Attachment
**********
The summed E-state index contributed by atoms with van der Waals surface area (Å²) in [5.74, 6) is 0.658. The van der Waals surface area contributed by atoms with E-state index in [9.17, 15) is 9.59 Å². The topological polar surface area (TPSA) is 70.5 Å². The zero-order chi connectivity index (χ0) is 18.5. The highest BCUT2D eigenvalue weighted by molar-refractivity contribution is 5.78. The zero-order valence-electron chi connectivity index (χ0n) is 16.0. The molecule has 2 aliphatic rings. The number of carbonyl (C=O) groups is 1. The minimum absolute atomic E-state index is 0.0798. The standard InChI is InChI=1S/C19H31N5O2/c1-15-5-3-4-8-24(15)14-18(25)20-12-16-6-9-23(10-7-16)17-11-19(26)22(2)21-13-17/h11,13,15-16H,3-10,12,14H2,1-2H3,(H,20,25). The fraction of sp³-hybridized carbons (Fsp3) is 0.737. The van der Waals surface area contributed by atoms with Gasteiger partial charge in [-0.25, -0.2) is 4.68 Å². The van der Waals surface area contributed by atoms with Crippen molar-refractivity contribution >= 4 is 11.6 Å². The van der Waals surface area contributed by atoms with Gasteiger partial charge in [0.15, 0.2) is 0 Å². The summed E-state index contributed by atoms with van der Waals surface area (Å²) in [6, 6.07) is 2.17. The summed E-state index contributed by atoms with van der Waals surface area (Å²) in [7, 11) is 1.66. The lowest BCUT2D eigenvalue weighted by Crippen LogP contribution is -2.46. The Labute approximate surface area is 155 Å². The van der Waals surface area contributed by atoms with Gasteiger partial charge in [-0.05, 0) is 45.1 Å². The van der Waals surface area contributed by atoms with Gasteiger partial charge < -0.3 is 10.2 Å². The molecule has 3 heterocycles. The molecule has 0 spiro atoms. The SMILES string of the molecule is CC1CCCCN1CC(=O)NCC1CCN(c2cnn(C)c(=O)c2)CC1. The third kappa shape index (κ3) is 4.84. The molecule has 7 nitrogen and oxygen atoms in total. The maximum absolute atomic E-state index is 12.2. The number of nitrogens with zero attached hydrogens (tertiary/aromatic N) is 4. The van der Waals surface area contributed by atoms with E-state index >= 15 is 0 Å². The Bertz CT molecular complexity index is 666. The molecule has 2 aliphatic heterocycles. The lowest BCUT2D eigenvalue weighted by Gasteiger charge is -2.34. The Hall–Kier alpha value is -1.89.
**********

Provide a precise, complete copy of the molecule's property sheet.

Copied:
The summed E-state index contributed by atoms with van der Waals surface area (Å²) in [5.74, 6) is 0.658. The van der Waals surface area contributed by atoms with E-state index in [9.17, 15) is 9.59 Å². The topological polar surface area (TPSA) is 70.5 Å². The zero-order chi connectivity index (χ0) is 18.5. The highest BCUT2D eigenvalue weighted by molar-refractivity contribution is 5.78. The zero-order valence-electron chi connectivity index (χ0n) is 16.0. The molecule has 2 aliphatic rings. The number of carbonyl (C=O) groups is 1. The minimum absolute atomic E-state index is 0.0798. The standard InChI is InChI=1S/C19H31N5O2/c1-15-5-3-4-8-24(15)14-18(25)20-12-16-6-9-23(10-7-16)17-11-19(26)22(2)21-13-17/h11,13,15-16H,3-10,12,14H2,1-2H3,(H,20,25). The fraction of sp³-hybridized carbons (Fsp3) is 0.737. The van der Waals surface area contributed by atoms with Gasteiger partial charge in [-0.25, -0.2) is 4.68 Å². The van der Waals surface area contributed by atoms with Crippen molar-refractivity contribution >= 4 is 11.6 Å². The van der Waals surface area contributed by atoms with Gasteiger partial charge in [0.15, 0.2) is 0 Å². The summed E-state index contributed by atoms with van der Waals surface area (Å²) in [6, 6.07) is 2.17. The summed E-state index contributed by atoms with van der Waals surface area (Å²) in [7, 11) is 1.66. The lowest BCUT2D eigenvalue weighted by Crippen LogP contribution is -2.46. The Labute approximate surface area is 155 Å². The van der Waals surface area contributed by atoms with Gasteiger partial charge in [-0.05, 0) is 45.1 Å². The van der Waals surface area contributed by atoms with Gasteiger partial charge < -0.3 is 10.2 Å². The molecule has 3 heterocycles. The molecule has 0 spiro atoms. The SMILES string of the molecule is CC1CCCCN1CC(=O)NCC1CCN(c2cnn(C)c(=O)c2)CC1. The third kappa shape index (κ3) is 4.84. The molecule has 7 nitrogen and oxygen atoms in total. The maximum absolute atomic E-state index is 12.2. The number of nitrogens with zero attached hydrogens (tertiary/aromatic N) is 4. The van der Waals surface area contributed by atoms with E-state index >= 15 is 0 Å². The Bertz CT molecular complexity index is 666. The molecule has 2 aliphatic heterocycles. The lowest BCUT2D eigenvalue weighted by Gasteiger charge is -2.34. The Hall–Kier alpha value is -1.89.